“These goods are readily available. English and Irish consumers are used to being brought up around apples, bananas and oranges, and I know my time growing up in Ireland, even a peach could have been seen an exotic!”
It is these introductions of more exotic foods that seem to have confused people.
“But one form of flavonoid, anthocyanins, seem to cause the biggest benefit.
“The research shows that taking just 10mg of these per day can prevent weight gain.
“Seeing as one serving of blueberries on its own amounts to up to 121mg, these are perfect.”
And with berries as readily available as the traditional fruits, and with sales of blenders rising substantially due to Christmas gift wishlists, there is no better time than to start tackling the dreaded, and seemingly unavoidable middle age spread.
“Our research shows that most adults gain weight as they age, men up to 2kg ever four years, and women up to 4kg.
“That is fairly significant and even small increases in weight can have a substantial impact on risk of high blood pressure, developing heart disease, cancer or diabetes – so strategies to help individuals maintain a healthy weight in middle age are needed.
We found that an increased consumption of most flavonoids were associated with weight maintenance, and even a modest weight loss.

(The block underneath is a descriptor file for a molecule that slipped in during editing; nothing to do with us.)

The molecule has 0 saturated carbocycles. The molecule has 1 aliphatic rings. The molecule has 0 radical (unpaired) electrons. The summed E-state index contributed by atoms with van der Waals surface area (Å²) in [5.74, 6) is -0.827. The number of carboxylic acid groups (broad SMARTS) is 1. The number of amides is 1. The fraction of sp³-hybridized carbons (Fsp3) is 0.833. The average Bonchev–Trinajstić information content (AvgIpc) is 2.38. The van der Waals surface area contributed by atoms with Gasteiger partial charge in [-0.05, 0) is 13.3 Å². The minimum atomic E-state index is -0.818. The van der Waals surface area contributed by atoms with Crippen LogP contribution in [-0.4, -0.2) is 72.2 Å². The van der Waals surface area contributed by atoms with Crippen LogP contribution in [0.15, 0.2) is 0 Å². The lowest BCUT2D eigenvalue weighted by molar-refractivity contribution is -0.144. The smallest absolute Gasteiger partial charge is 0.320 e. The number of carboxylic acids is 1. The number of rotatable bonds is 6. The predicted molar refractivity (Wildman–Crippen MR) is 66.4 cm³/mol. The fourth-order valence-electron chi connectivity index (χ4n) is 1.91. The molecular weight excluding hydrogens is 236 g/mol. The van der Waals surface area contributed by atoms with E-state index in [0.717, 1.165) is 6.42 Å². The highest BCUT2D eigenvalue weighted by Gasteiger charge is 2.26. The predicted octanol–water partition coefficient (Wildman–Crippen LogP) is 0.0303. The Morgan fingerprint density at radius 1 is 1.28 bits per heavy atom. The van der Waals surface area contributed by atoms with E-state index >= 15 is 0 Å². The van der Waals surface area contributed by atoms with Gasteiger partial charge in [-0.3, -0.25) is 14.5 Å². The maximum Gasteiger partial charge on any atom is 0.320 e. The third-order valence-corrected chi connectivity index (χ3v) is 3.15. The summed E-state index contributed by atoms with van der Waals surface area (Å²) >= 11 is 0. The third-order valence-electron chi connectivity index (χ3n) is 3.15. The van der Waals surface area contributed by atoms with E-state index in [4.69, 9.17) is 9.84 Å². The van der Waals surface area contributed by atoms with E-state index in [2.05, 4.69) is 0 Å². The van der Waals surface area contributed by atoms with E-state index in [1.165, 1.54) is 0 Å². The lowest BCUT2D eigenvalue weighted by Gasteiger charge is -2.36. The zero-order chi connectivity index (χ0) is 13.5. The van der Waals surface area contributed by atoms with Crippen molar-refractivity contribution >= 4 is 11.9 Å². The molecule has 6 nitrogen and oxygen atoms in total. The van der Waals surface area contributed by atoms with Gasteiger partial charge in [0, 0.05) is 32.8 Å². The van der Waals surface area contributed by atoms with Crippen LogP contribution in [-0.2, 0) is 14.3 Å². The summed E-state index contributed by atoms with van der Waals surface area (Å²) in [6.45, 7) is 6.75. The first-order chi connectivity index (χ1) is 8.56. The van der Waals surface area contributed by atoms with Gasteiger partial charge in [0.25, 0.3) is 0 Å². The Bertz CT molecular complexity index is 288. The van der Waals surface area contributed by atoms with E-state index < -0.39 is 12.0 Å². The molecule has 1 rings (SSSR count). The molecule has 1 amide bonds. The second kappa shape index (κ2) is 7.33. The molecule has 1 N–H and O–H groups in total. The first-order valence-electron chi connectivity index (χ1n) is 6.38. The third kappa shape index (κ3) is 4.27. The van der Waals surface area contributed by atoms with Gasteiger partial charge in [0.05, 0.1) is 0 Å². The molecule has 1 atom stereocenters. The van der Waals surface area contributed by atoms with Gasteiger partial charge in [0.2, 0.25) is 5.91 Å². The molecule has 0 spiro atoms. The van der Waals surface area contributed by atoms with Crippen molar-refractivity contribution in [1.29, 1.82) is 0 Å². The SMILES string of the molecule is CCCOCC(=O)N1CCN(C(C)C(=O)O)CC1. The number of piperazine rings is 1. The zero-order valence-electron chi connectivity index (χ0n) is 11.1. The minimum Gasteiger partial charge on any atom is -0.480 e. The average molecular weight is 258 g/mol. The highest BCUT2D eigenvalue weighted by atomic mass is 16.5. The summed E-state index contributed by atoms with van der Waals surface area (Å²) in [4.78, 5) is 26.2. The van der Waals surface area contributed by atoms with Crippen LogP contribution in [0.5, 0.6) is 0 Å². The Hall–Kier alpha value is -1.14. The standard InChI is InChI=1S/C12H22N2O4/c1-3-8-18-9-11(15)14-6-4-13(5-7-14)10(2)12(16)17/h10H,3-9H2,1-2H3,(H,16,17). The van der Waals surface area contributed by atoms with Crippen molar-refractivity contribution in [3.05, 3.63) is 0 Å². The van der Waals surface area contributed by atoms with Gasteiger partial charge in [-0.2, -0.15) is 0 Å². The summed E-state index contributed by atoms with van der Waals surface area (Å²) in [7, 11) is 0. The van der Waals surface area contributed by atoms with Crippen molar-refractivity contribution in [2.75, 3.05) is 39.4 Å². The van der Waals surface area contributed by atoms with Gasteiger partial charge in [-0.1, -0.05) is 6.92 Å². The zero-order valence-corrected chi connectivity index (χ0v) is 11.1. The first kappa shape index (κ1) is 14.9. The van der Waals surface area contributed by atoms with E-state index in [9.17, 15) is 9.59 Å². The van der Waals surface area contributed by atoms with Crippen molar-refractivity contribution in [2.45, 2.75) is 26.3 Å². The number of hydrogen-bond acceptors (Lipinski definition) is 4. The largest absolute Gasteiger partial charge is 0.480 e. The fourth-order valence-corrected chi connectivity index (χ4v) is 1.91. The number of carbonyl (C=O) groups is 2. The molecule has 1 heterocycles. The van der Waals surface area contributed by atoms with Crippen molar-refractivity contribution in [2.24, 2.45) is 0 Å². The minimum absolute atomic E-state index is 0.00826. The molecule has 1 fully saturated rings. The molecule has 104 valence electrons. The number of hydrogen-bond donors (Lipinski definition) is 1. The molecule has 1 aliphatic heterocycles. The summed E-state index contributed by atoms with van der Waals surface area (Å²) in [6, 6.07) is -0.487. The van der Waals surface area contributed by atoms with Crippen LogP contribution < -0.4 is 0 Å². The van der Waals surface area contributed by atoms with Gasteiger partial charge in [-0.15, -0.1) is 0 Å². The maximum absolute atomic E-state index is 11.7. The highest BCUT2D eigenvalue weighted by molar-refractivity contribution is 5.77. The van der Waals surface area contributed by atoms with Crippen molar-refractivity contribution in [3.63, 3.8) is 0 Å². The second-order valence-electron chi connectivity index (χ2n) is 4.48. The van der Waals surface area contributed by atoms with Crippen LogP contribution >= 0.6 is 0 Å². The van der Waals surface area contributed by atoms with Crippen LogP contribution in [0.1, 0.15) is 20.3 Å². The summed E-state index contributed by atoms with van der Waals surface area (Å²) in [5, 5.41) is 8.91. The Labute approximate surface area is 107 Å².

“It is very important to get kids to learn early on to adopt healthy habits and to give them exposure to fruit and vegetables”
“The results were found to be consistent across men and women, and different ages.
“However losing even small amounts of weight, or preventing weight gain, can improve health and these modest effects were seen with a small, readily achievable increase in intake of many of these fruits.
“Just a single portion of some of these fruits per day would have an important impact on health at a population level.”
The coveted anthocyanins can be found from many sources, including strawberries, cherries, blackberries, grapes, radishes and blackcurrant. They also found that flavonoid polymers – found in tea and apples – were particularly beneficial, along with flavonols – found in tea and onions.
When asked whether a specific tea needed to be consumed Prof Cassidy stressed the simplicity of the diet.